The Bank of England has just decided to extend its programme of quantitative easing by £50bn.
It’s also widened the range of gilts it is buying back from the market to include bonds beyond 20 years in maturity — something it had previously avoided given their general illiquidity — and has made a rather interesting and related agreement with the UK’s Debt Management Office.
From the bank’s joint statement with the DMO:
JOINT BANK-DMO STATEMENT ON GILT LENDING
The Bank of England and the Debt Management Office (DMO) have agreed that the Bank will make available to the DMO a significant amount of the gilts purchased via the Asset Purchase Facility (APF) for on-lending to the market through the DMO’s normal repo market activity. The DMO may repo these gilts to its existing repo counterparties in accordance with its current terms and legal agreements, the detail of which will be unaffected by this arrangement. The amount available will be at least 10% of the APF’s holdings of each stock, and more where the APF’s holding is greater than 50% of the free float. In addition, the Bank will be prepared to make the APF’s gilts available for use in the DMO’s Standing Repo Facility and in any relevant DMO Special Facility in specific stocks in accordance with the relevant terms and conditions.
The purpose of this arrangement is to relieve any undesirable frictions in the functioning of the market in specific gilts arising from the Bank’s purchases: the Bank stated in its Market Notice of 5 March 2009 that it would investigate lending gilts acquired by the APF. The DMO will lend the gilts on a short-term basis only, for a term of up to one-week. In return for the loan of APF gilts, the DMO will deliver to the Bank UK government securities of equivalent value, so that the APF’s holdings of UK government securities are unaffected. There will be no net impact on the DMO’s cash management. This arrangement will be in place from 7 August 2009.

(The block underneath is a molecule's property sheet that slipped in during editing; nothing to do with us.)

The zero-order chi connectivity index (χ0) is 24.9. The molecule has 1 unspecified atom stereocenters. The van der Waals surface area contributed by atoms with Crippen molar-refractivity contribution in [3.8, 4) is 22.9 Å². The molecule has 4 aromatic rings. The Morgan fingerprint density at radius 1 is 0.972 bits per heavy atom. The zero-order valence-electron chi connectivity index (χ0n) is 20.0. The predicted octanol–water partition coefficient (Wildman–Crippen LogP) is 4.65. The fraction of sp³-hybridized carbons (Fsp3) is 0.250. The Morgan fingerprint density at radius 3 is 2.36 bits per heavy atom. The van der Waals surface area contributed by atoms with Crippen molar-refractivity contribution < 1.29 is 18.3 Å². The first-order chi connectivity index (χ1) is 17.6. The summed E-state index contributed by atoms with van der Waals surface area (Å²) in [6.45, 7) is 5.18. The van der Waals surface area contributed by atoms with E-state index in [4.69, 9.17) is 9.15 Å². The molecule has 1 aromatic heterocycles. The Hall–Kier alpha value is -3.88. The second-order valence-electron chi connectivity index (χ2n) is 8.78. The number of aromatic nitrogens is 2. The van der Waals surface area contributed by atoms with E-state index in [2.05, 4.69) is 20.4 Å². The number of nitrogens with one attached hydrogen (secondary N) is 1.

The Bank will publish the daily average aggregate value of gilts lent by the APF to the DMO during each calendar quarter, on the second Wednesday after the end of the quarter at 10am.
The Bank and the DMO will keep this arrangement under review.
Ok, it’s not quite double secret quantitative easing, but it is aimed at boosting liquidity in the gilt repo market.
As a reminder, the repo market essentially involves the sale and repurchasing of bonds or other financial instruments (‘repo’ being short for repurchase), where one party agrees to sell an asset to another party, with a formal agreement to eventually buy-back equivalent securities.
There’s a good discussion of the market available here at the BoE’s website, but suffice to say it’s a pretty important form of short-term financing for many market-makers.
Since the BoE began QEasing, however, there’s been a certain degree of tightness in the gilt — and by extension — repo market.
Here’s a good table, with some comment, from Monument Securities economist Marc Ostwald, showing just how illiquid some gilt stocks actually are now:
Fed to shake up repo markets in wake of Lehman Bros failure – FT
QE in pics – FT Alphaville